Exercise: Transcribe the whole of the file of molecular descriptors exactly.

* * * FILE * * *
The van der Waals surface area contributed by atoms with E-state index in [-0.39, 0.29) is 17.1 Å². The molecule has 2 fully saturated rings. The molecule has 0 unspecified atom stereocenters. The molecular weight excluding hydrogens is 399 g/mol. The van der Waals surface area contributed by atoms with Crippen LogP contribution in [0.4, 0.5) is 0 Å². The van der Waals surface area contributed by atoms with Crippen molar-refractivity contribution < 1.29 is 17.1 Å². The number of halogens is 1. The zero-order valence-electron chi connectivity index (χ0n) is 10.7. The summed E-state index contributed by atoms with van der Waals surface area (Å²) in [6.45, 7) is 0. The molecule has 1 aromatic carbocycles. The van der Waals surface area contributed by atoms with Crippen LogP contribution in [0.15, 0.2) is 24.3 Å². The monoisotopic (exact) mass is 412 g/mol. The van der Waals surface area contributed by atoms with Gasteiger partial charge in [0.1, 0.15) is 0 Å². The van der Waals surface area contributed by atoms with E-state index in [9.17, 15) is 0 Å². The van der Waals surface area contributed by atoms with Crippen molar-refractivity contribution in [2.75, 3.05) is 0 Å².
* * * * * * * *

The van der Waals surface area contributed by atoms with E-state index in [-0.39, 0.29) is 17.1 Å². The molecule has 2 fully saturated rings. The molecule has 0 unspecified atom stereocenters. The molecular weight excluding hydrogens is 399 g/mol. The van der Waals surface area contributed by atoms with Crippen LogP contribution in [0.4, 0.5) is 0 Å². The van der Waals surface area contributed by atoms with Crippen molar-refractivity contribution < 1.29 is 17.1 Å². The number of halogens is 1. The zero-order valence-electron chi connectivity index (χ0n) is 10.7. The summed E-state index contributed by atoms with van der Waals surface area (Å²) in [6.45, 7) is 0. The molecule has 1 aromatic carbocycles. The van der Waals surface area contributed by atoms with Crippen LogP contribution in [0.15, 0.2) is 24.3 Å². The monoisotopic (exact) mass is 412 g/mol. The van der Waals surface area contributed by atoms with Gasteiger partial charge in [0.1, 0.15) is 0 Å². The van der Waals surface area contributed by atoms with E-state index in [9.17, 15) is 0 Å². The van der Waals surface area contributed by atoms with Crippen molar-refractivity contribution in [2.75, 3.05) is 0 Å².